Despite the years spent visiting theatres in and around London, this is the first time I’ve stumbled across the Tabard. Above a pub of the same name and a minute’s walk from Turnham Green tube, the theatre has an impressive record stretching back to 1985. Firstly concentrating on new writing the venue, currently owned and run by Pulling Focus Ltd, it now programmes all kinds of performances including stand up, musicals, adaptations of classic plays as well as (true to its roots) new writing such as Elastic Bridge. Elastic Bridge is devised, written and performed by John Tomlinson, Rosie MacPherson and Andrew Draper who, together with Eddie Fortune, make up theatre company Strawberry Blonde Curls. The group began working together in Summer 2010, exploring ideas for performance using character-based improvisation techniques.
Elastic Bridge is a product of this and, fresh from first runs at the Lowry in Manchester and the Unity in Liverpool, is perfect for the intimate space of the Tabard. The three characters Alex (played by Draper), Sylvia (MacPherson) and Kurt (Tomlinson) arrive one by one at the bridge. It’s Friday evening and each of them is, at first, so engrossed in their own worries that they think they’re alone. Drawn to the bridge by their separate problems and fears, they all share a common goal. They’re here to end it all.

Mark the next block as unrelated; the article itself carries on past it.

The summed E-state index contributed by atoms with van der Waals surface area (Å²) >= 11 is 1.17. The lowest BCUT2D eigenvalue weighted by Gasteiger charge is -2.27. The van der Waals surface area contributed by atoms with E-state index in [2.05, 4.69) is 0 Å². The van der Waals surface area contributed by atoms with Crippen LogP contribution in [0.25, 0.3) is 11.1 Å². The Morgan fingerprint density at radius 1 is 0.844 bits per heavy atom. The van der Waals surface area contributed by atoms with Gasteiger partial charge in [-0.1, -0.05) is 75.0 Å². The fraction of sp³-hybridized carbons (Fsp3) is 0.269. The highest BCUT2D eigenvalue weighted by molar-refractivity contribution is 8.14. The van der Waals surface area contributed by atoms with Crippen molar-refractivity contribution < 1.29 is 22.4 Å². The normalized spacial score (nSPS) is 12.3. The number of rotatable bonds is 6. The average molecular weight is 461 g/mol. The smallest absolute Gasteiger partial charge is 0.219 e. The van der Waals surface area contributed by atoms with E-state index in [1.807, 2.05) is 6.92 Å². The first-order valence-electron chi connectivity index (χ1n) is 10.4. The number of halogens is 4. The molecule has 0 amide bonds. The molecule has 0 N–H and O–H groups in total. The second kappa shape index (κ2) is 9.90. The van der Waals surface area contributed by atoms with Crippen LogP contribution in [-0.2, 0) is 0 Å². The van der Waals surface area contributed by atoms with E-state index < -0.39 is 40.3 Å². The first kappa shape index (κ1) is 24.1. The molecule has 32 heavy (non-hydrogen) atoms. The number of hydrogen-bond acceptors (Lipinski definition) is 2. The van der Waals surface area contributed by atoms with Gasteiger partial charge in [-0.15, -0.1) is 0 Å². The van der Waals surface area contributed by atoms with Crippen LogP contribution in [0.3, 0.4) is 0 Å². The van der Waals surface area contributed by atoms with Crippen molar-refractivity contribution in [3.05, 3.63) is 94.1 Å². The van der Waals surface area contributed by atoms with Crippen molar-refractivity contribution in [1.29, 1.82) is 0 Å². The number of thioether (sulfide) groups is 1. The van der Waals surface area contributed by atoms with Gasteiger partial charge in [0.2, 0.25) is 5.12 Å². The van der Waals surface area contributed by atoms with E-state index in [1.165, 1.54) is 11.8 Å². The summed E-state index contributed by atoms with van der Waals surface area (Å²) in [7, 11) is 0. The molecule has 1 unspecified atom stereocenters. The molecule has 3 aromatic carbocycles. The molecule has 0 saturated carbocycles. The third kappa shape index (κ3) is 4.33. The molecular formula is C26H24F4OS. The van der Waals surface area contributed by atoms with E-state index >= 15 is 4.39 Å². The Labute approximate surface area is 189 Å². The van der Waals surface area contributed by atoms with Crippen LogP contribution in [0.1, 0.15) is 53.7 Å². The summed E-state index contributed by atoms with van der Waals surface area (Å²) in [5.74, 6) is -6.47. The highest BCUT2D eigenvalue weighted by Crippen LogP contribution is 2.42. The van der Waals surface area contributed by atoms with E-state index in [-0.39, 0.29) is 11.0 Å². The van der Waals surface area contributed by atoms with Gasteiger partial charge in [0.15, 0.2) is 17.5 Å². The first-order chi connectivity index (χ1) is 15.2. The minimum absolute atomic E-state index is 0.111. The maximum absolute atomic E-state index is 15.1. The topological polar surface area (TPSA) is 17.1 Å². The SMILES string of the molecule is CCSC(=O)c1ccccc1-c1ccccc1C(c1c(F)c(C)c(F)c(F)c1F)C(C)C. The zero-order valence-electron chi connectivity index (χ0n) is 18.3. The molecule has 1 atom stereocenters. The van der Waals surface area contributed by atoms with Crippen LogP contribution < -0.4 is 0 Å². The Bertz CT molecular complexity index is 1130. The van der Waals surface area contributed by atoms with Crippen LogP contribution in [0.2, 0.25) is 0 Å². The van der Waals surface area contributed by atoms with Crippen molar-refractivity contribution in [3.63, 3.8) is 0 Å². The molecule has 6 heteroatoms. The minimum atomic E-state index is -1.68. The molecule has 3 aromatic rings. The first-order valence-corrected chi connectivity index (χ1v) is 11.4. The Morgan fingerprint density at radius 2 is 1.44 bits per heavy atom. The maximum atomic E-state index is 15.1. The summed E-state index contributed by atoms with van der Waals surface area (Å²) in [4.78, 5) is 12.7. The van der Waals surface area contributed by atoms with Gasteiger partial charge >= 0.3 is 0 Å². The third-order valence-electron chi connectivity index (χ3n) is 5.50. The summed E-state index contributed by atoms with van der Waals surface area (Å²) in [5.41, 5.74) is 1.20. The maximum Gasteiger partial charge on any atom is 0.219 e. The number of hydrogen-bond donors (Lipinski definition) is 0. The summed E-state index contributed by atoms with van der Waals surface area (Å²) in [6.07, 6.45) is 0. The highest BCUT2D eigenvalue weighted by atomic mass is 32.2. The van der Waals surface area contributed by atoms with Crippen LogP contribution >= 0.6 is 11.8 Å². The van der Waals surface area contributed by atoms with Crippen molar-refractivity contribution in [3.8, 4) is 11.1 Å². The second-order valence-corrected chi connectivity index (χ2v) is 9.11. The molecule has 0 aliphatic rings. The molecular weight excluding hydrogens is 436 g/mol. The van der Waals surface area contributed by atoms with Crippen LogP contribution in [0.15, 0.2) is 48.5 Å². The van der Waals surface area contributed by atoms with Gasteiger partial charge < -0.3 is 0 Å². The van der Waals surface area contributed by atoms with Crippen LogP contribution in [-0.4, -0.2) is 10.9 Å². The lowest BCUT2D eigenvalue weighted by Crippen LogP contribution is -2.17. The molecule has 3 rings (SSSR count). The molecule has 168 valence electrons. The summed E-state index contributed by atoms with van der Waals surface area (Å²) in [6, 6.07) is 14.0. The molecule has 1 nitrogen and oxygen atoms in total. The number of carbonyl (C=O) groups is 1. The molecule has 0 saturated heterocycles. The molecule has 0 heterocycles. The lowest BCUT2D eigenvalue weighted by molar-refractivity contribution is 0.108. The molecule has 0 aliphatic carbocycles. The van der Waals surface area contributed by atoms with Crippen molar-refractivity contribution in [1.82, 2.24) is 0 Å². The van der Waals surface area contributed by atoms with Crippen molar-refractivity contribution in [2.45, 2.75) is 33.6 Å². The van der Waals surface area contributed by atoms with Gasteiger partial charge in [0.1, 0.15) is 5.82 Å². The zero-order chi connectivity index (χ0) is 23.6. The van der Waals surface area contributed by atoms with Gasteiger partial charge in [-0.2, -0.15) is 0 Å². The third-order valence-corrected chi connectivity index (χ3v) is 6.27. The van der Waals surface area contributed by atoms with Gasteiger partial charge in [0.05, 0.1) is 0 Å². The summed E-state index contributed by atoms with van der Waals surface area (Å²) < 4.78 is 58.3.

With comedy, pathos and more than a touch of gallows humour, Alex, Sylvia and Kurt each tell their reason for being here. For Alex, disillusionment with the world is paramount – after a lifetime of being told what to do, the prospect of a future filled with a dull job has lost him his sense of self and brought him to despair. Sylvia, the beautiful but unsuccessful actress, has more to mourn than the lack of a starring role and behind her lurks the wreckage of a dysfunctional relationship, the pressure of which has forced her to the brink. Kurt, an accountant, has always had problems being sociable – he’s never felt part of the ‘gang’, wherever and whatever that might be. Overlooked in love, underappreciated in life and fed up at work, he is the tightest wound spring of all – and when that tension is unleashed, what will be the result?
The stage is uncluttered with the bridge providing the main centre of action. The larger story is divided by blackouts into ‘chapters’, allowing the narrative to develop in stages as the focus shifts from person to person. At points the main story diverges into flashback vignettes of each character’s life – some distant past, some recent – and here the action extends to the forestage and, at one point, into the auditorium. With the inclusion of a back-story for each character, the piece finds more depth and begins to explore the myriad complexities that compose people and their problems – my only gripe is that I wanted to hear more of Kurt, who is the least developed of the three and whose past violence is left largely untreated in any detail.
Each of the trio’s characters have moments of darkness and light, and are allowed to develop into three-dimensions – we see their pasts and how, although separate and distinct, each is now through this chance encounter inextricably linked with the others, as they search for the whys and the hows of being alive.
Elastic Bridge is playing at the Tabard Theatre until 18 February. For more information and tickets, see the Tabard Theatre website. Photos courtesy of Lily Blacksell.